Here’s quick illustration of conservative process-based concepts and liberal outcome-based concepts

I play in a weekly poker game. I lose ever single time. Is the game fair?

The conservative answer is: If there is one set of rule that applies, and is applied, to all people the same, and if everyone followed those rules and nobody cheated, then yes, by definition, the game is fair.

The liberal answer is: Since I lose every time it is self evident that there is something inherently unfair about the game. The game’s rules should therefore be rigged so that the disadvantaged (me) have a better probability of a positive outcome. This  requires different rules for different people, and a focus outcomes, to create “equality.”

The conservative principles of negative liberty and process based equality, justice, and fairness are enshrined in the Constitution, Declaration and Federalist Papers. Indeed, they arguably defined American culture as a whole at the time of our founding. Liberal principles of positive liberty and outcome-based equality, justice, and fairness are the antithesis of America’s founding principles, and arguably precisely what the founders sought to prevent.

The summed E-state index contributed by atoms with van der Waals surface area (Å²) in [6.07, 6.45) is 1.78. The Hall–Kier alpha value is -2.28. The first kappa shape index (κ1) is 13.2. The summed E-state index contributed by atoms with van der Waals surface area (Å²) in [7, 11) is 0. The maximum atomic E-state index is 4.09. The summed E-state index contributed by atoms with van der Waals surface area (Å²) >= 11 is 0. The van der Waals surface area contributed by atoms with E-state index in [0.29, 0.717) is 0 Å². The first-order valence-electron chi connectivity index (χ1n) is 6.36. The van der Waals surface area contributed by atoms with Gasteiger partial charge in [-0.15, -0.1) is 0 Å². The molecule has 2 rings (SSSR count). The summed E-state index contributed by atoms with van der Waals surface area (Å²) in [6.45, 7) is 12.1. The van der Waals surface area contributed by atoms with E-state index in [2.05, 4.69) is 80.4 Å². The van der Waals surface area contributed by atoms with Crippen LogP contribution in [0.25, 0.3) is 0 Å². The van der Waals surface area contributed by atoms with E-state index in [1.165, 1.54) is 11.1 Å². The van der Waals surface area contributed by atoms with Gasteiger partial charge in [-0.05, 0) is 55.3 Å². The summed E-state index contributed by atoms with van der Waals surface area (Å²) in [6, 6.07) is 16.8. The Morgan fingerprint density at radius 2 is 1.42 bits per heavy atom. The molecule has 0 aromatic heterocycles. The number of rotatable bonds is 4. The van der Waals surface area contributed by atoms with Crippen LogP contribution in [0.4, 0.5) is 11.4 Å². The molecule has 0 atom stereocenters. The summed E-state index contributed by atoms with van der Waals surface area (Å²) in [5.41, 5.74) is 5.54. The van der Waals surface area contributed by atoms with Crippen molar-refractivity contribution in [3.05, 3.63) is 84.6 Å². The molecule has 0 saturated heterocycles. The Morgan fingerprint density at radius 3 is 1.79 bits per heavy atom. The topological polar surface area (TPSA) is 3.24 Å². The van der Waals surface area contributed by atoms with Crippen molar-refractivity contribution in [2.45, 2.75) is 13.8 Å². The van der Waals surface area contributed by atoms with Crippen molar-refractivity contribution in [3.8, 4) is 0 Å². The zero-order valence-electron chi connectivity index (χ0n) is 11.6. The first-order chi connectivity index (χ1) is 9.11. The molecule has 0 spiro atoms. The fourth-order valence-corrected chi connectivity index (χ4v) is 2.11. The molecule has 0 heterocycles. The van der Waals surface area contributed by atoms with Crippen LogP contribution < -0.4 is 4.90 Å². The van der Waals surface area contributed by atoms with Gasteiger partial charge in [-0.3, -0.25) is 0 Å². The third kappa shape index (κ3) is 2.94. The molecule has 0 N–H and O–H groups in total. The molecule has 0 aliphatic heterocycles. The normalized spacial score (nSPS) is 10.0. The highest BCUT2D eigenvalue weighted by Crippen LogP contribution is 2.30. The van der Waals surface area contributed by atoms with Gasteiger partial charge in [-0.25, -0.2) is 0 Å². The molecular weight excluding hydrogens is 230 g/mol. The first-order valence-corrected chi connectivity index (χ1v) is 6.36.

Process

Liberal ideology rests on reason; the power of the human mind, through abstract reasoning, to overcome obstacles and solve problems. Liberalism essentially believes that reason is the path to moral truth. If a social policy cannot be explained or defended by reason alone then it should not exist. The liberal process for developing social policy is, generally speaking, to get rid of old ways that are perceived as not working and invent whole new ways of doing things. Liberalism tends toward wholesale change; revolutionary change. It seeks to “fundamentally transform” society into a new model of its own creation.